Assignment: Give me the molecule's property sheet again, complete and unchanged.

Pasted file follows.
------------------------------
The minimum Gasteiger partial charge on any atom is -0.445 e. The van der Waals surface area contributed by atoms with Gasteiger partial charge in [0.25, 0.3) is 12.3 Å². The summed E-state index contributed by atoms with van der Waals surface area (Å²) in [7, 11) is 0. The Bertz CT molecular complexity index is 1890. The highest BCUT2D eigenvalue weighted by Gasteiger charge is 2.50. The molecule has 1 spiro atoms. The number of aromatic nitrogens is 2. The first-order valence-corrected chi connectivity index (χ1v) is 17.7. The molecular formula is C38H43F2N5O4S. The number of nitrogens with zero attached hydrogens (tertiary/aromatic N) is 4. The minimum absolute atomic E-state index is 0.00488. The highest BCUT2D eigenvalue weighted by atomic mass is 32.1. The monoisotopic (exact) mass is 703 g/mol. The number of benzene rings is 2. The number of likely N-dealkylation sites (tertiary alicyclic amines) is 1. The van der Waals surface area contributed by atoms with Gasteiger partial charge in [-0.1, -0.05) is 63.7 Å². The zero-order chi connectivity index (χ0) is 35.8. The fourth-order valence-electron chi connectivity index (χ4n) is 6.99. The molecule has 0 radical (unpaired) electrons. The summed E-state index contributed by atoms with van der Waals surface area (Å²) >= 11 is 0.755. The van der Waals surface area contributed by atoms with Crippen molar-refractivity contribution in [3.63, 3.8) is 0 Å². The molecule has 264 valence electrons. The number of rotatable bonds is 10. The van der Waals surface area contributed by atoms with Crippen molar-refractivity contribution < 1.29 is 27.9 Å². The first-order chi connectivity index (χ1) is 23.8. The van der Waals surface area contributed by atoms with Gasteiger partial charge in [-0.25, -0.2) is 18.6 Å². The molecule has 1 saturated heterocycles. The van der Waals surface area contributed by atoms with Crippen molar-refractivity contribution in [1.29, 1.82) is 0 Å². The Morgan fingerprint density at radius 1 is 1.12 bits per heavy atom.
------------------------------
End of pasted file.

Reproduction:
The minimum Gasteiger partial charge on any atom is -0.445 e. The van der Waals surface area contributed by atoms with Gasteiger partial charge in [0.25, 0.3) is 12.3 Å². The summed E-state index contributed by atoms with van der Waals surface area (Å²) in [7, 11) is 0. The Bertz CT molecular complexity index is 1890. The highest BCUT2D eigenvalue weighted by Gasteiger charge is 2.50. The molecule has 1 spiro atoms. The number of aromatic nitrogens is 2. The first-order valence-corrected chi connectivity index (χ1v) is 17.7. The molecular formula is C38H43F2N5O4S. The number of nitrogens with zero attached hydrogens (tertiary/aromatic N) is 4. The minimum absolute atomic E-state index is 0.00488. The highest BCUT2D eigenvalue weighted by atomic mass is 32.1. The monoisotopic (exact) mass is 703 g/mol. The number of benzene rings is 2. The number of likely N-dealkylation sites (tertiary alicyclic amines) is 1. The van der Waals surface area contributed by atoms with Gasteiger partial charge in [-0.1, -0.05) is 63.7 Å². The zero-order chi connectivity index (χ0) is 35.8. The fourth-order valence-electron chi connectivity index (χ4n) is 6.99. The molecule has 0 radical (unpaired) electrons. The summed E-state index contributed by atoms with van der Waals surface area (Å²) >= 11 is 0.755. The van der Waals surface area contributed by atoms with Crippen molar-refractivity contribution in [3.63, 3.8) is 0 Å². The molecule has 264 valence electrons. The number of rotatable bonds is 10. The van der Waals surface area contributed by atoms with Crippen molar-refractivity contribution < 1.29 is 27.9 Å². The first-order chi connectivity index (χ1) is 23.8. The van der Waals surface area contributed by atoms with Gasteiger partial charge in [-0.25, -0.2) is 18.6 Å². The molecule has 1 saturated heterocycles. The van der Waals surface area contributed by atoms with Crippen molar-refractivity contribution in [1.29, 1.82) is 0 Å². The Morgan fingerprint density at radius 1 is 1.12 bits per heavy atom.